This cover panel, also sent to me by Mark, kicks off the Home Run Leaders panel.
The reverse contains Darrell Evans. So now Mark is sending me Giants. Lovely.
Since this set is now on my radar, I automatically wonder what other Dodgers are featured. A quick scan indicates that there is only a Rick Monday Foldout to obtain.
This is a pretty odd set, I'm not sure why it was considered in the first place. But maybe it's just seeing Ron Cey as a Cub clouding my judgment.
Perhaps not so coincidentally, I returned to collecting full-time just as Cey's career ended. I would continue with my second stage of collecting until 1994.
I've always blamed my second departure from the hobby on two things, the strike and just too many sets being issued.
And now I'll blame my first departure on two things: college and the Dodgers bleeping trading Ron Cey.
Monday, September 25, 2017
Every so often -- more often than my card-collecting ego would like -- I receive some cards in the mail from a fellow blogger and out spills a card that baffles me.
It's usually a card from the 1990s. Because I still don't have a grasp on that decade.
But I have an answer for my confusion. I haul out the 2009 Standard Catalog of Baseball Cards (or sometimes pop in the CD, but I admit I remain attached to actual books) and find my answer 99 times out of a 100.
Thank goodness the late, great Bob Lemke helped create this invaluable research publication beginning in 1988 (and my late, great mother-in-law purchased the 18th edition for me back in 2010). I would be much less knowledgeable about cards if I didn't own this publication.
I'm sure the series will continue without Lemke -- he had stepped down as editor after 2006 anyway -- but you know how things get when the passion behind a project disappears. You wonder how long that enthusiasm will continue with others in charge.
Besides, have you seen the crazy amount of cards being issued these days? How is all that going to be documented in a reasonable-sized volume? When we're chronicling Topps Now 23 in 2030 -- which has ballooned to 110 cards issued every day -- how is any collector in the future going to figure out what the heck they are holding?
I don't envy those future collectors. I barely keep up as it is.
Anyway, the card that made me pull out the Standard Catalog again arrived from Charlie of Lifetime Topps Project. He sent some cards that he said he had pulled for me about a year ago -- probably after consulting my since-disappeared want list -- and just about all of them came straight from the '90s.
This was the stumper.
I recognized the card as containing the 1995 Topps design. But knowing the familiar squatting stance of the '95 Piazza, this was not that card. The darkened background resembled the "Spectralight" parallels from that year, which also baffled me.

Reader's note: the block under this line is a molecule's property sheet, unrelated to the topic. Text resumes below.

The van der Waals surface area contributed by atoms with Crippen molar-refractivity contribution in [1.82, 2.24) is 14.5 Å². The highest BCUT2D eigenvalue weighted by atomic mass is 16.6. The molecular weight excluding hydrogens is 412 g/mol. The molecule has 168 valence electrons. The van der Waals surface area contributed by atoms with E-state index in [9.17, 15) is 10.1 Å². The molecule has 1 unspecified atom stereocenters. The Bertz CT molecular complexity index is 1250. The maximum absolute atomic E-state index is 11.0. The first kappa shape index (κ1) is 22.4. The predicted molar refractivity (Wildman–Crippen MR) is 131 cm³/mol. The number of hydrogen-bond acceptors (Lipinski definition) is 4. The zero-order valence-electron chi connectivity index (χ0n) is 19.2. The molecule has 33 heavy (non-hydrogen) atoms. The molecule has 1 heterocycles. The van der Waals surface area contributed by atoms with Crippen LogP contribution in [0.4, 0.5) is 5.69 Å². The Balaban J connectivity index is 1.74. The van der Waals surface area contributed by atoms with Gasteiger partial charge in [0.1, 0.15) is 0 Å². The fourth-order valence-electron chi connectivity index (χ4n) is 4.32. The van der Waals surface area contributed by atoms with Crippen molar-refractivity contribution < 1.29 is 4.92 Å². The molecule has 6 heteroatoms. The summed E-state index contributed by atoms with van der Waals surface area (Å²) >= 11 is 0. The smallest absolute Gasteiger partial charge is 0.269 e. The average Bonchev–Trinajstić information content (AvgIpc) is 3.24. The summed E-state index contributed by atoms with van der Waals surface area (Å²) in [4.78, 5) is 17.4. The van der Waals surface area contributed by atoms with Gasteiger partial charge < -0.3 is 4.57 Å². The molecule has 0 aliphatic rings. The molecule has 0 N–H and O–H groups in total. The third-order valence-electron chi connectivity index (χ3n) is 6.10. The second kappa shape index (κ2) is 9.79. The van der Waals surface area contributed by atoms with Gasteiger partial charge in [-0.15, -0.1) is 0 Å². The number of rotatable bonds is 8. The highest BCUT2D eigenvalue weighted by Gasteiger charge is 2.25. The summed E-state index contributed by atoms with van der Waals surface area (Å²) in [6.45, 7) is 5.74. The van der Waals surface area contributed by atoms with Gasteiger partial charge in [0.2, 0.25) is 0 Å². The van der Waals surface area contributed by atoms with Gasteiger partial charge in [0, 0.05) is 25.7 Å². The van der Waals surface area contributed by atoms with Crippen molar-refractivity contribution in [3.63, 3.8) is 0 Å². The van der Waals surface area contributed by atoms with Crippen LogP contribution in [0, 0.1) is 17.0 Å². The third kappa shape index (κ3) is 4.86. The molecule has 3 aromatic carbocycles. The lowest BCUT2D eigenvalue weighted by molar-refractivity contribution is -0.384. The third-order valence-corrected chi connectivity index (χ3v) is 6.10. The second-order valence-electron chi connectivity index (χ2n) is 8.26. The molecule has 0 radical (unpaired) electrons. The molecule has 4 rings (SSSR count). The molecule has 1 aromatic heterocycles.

Turning the card over helped clear things up a little. I totally missed the "Pre-Production Sample" line where the 1994 stats should be, but I did see the "PP2" card number.
Having been previously stumped by pre-production '90s cards earlier, I guessed that it was indeed a pre-production. But I definitely needed to go to the Standard Catalog to confirm.
The Catalog did back up my suspicion. Topps issued a set of nine pre-production cards in 1994 Topps factory sets. A 10th card was a Spectralight parallel of one of the nine cards. This Piazza is the Spectralight parallel.
Bob Lemke comes through again.
The other '90s cards in the package didn't throw me as much as that Piazza card.
Although having never opened a pack of 1994 Upper Deck Fun Pack, I was not aware that each pack contained a team scratch-off card ... until I looked it up in the Standard Catalog.
Where the Standard Catalog comes up short is in the team-issue area. There actually are plenty of team-issue sets documented in The Catalog, but I haven't been able to find Dodgers Police sets mentioned.
The Police sets themselves don't cooperate as there are never date copyrights on these things. So I have to guess at the year by seeing which players and team members are included in the set.
I've narrowed this one down to 1995. Charlie sent the whole set.
Just about everything else in the package I can rattle off:
1995 Upper Deck Special Edition insert set needs. They scan like mud.
A 1995 Pinnacle Museum Collection parallel.
A 1995 Fleer Ultra gold medallion parallel with the medallion stamp placed almost as poorly as some of those current Topps buyback stamps.
More stamped parallels, this time from 1994 Upper Deck All-Time Heroes.
And, of course, the famous signature parallels of the '90s.
What a world we created for ourselves back then.
There actually were a couple of regular, old base cards that I needed.
A couple of the Upper Deck Fun Pack cards. These have been weirdly elusive.
But then back to the parallels with a "rainbow foil" Stadium Club parallel from 1994.
And -- shocker -- one of the few non-1990s cards in the entire package. This is from the 2010 Dodgers team set.
It is my hope that the Standard Catalog of Baseball Cards will continue to reign supreme in the collecting world, even with all the Topps Now insanity and the constant parallels.
But whoever is running that show in the future, my hat is off to you.